Salome receives the Head of John the Baptist

Caravaggioabout 1609-10

The National Gallery, London

The National Gallery, London
London, United Kingdom

The story of the death of John the Baptist is related in the Gospel of Mark (6: 16–29). John had criticised King Herod for marrying his brother’s wife, Herodias, and she sought revenge. At Herod’s birthday feast, Herodias’s daughter Salome so delighted the King by her dancing that he promised her anything she wanted. Encouraged by her mother, she asked for the Baptist’s head, and the King had John executed.

This is a late work by Caravaggio, probably painted towards the end of his life. He has reduced the story to its essentials, focusing on the human tragedy and conveying the scene’s emotional power through a restricted range of colour, pronounced chiaroscuro and dramatic gesture. The brutish executioner places John’s head on a salver held by Salome, whose serious expression and sidelong glance are enigmatic. An elderly maidservant clasps her hands in grief, setting the emotional tone. Characteristic of Caravaggio’s mature works, the composition appears simple but actually hides a sophisticated physical and psychological interplay between the main protagonists.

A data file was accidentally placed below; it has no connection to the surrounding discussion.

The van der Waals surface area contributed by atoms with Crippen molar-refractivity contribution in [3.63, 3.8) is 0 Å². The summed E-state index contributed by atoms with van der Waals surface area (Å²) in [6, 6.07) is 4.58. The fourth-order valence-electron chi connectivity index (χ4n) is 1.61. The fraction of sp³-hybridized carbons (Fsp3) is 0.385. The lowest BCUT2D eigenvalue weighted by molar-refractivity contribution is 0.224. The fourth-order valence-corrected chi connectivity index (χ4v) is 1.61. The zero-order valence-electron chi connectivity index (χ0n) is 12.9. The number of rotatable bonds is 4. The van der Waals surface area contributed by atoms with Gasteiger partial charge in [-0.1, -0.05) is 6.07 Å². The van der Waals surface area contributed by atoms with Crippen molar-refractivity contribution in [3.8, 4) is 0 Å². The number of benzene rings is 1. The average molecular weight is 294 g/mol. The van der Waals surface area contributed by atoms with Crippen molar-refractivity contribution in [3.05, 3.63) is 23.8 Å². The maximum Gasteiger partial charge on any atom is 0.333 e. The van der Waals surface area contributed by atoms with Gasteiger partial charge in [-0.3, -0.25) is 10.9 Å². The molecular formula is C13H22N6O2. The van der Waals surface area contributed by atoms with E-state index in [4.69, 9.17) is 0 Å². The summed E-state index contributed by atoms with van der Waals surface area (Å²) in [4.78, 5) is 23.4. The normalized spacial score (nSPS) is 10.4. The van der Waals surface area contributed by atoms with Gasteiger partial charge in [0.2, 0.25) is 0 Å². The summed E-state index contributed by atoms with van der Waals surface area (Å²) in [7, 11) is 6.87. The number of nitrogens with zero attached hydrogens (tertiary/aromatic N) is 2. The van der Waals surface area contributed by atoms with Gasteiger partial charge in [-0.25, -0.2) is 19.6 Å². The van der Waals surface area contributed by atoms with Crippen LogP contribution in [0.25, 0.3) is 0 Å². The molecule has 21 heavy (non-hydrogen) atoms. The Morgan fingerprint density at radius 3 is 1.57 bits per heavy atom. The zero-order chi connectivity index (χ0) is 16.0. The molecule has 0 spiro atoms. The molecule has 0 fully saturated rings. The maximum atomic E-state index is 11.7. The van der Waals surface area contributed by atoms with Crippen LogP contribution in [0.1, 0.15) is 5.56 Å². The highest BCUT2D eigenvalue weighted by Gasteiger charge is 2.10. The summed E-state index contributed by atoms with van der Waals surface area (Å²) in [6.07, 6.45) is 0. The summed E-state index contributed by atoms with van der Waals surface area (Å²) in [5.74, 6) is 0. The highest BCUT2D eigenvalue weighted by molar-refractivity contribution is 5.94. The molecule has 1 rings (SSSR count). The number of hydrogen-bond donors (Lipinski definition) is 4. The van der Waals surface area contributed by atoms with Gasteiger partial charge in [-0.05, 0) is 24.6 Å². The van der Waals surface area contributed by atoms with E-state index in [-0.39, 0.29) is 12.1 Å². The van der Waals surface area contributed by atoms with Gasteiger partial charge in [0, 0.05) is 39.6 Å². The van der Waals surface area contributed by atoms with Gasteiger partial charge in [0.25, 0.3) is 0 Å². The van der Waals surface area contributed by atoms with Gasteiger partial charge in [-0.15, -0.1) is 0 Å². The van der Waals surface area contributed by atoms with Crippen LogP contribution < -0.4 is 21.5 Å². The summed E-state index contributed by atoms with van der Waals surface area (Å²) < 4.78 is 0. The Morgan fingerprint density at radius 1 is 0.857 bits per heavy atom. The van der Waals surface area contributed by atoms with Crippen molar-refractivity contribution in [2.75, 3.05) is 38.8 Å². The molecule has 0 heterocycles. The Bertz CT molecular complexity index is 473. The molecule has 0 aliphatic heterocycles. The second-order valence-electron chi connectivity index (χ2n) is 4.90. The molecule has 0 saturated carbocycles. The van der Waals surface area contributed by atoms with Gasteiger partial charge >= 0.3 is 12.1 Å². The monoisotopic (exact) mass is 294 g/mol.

• Title: Salome receives the Head of John the Baptist
  • Creator: Michelangelo Merisi da Caravaggio
  • Date Created: about 1609-10
  • Physical Dimensions: 91.5 x 106.7 cm
  • Medium: Oil on canvas
  • School: Italian
  • More Info: Explore the National Gallery’s paintings online
  • Artist Dates: 1571 - 1610
  • Artist Biography: Caravaggio was probably born in Milan; he studied there under Simone Peterzano. From 1592/3 he worked in Rome, briefly in the workshop of the Cavaliere d'Arpino, and received commissions for important altarpieces. In 1606 he killed a man in a duel and fled to Naples, he then travelled to Malta (1608), Sicily and Naples (1608-9); on his way back to Rome he died of fever at Porto Ercole.
  • Acquisition Credit: Bought, 1970

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